M2: Unit 3: Chapter 8 – Ethics and activism

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Chapter 1: Introduction Chapter 5: Relationships between narratives Chapter 9: Narration and frames
Chapter 2: Redefining narrative Chapter 6: Four features of narrative (Part I) Chapter 10: Advantages of narrative theory
Chapter 3: Four types of narrative (Part I) Chapter 7: Four features of narrative (Part II) Chapter 11: Using narrative theory
Chapter 4: Four types of narrative (Part II) Chapter 8: Ethics and activism Chapter 12: Bibliography

Chapter 8 – Ethics and activism

8.1 ‘Translators and interpreters face a basic ethical choice with every assignment: to reproduce existing ideologies as encoded in the narrative elaborated in the text or utterance, or to dissociate themselves from those ideologies, if necessary by refusing to translate the text or interpret in a particular context at all.’ (Baker 2006:105)

With its focus on the complex nature of individual and group identities, a sociological approach to narrative provides theorists with a powerful framework for exploring the conscious or unconscious choices made by translators and interpreters. As a result, several theorists in the field of translation and interpreting studies have chosen to use a narrative approach to investigate the rarely explored areas of ethics and activism.

8.2 Rather than seeing translators and interpreters as ‘neutral’ or ‘invisible’ and therefore devoid of responsibility, Baker argues that translators and interpreters must take responsibility for the choices they make. As she puts it, ‘Consciously or otherwise, [translators and interpreters] translate texts and utterances that participate in creating, negotiating and contesting social reality’ (2006:105). According to this viewpoint, translators and interpreters have an ethical responsibility to reject any assignment that clashes with the narratives they subscribe to. Linguists can refuse to work for the CIA, for example, or in Guantanamo Bay, if they feel that the work they would do there would clash with the narratives they have chosen to accept according to their own ‘good reasons’ (Fisher 1987).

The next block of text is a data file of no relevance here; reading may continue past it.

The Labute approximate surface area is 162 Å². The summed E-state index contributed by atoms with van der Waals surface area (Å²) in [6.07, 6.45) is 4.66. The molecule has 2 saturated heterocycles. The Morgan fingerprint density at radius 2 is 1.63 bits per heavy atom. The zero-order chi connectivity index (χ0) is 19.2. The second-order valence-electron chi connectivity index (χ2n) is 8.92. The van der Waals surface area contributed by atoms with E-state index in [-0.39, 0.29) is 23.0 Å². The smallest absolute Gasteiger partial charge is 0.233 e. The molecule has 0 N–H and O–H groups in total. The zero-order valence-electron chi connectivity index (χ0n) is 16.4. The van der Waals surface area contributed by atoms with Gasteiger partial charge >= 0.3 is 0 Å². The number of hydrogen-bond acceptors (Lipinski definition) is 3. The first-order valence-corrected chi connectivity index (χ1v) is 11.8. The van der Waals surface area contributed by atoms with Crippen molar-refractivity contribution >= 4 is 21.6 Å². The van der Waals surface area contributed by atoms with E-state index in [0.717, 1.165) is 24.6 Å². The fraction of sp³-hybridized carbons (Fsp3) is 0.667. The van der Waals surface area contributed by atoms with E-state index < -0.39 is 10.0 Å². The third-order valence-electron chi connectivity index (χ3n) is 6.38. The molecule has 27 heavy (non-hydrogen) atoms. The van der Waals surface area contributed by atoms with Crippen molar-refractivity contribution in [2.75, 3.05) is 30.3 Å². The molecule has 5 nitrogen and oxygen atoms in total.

guantanamo_captives_in_january_2002 (1)

Baker (2008) gives the example of Katharine Gun, the British government translator who was tried for treason in 2003 – and found not guilty. In the course of her work she found out about a US request for assistance in bugging United Nations diplomats in order to gather evidence in support of the Iraq war, and she leaked this information to the press. Gun found herself in a position where she was asked to act in contradiction to the narratives she subscribed to and therefore found it ethically viable to betray her employers. This action could be seen as acting in contrary to the professional narrative of faithfulness to the text and to the client to which most translators and interpreters subscribe. In a situation such as this – where two important narratives a person subscribes to clash – he or she must weigh up which narrative relates most closely to his or her ‘good reasons’ or values (see Chapter 5, Question 2). In other words, this is the time to think about which narrative is most important to you. Whichever it is, this is the one which should ultimately control your actions.

8.3 If a translator or interpreter (or any other person) feels that a certain narrative is of particular importance to them, and that this narrative is underrepresented, he or she may decide to join an activist group.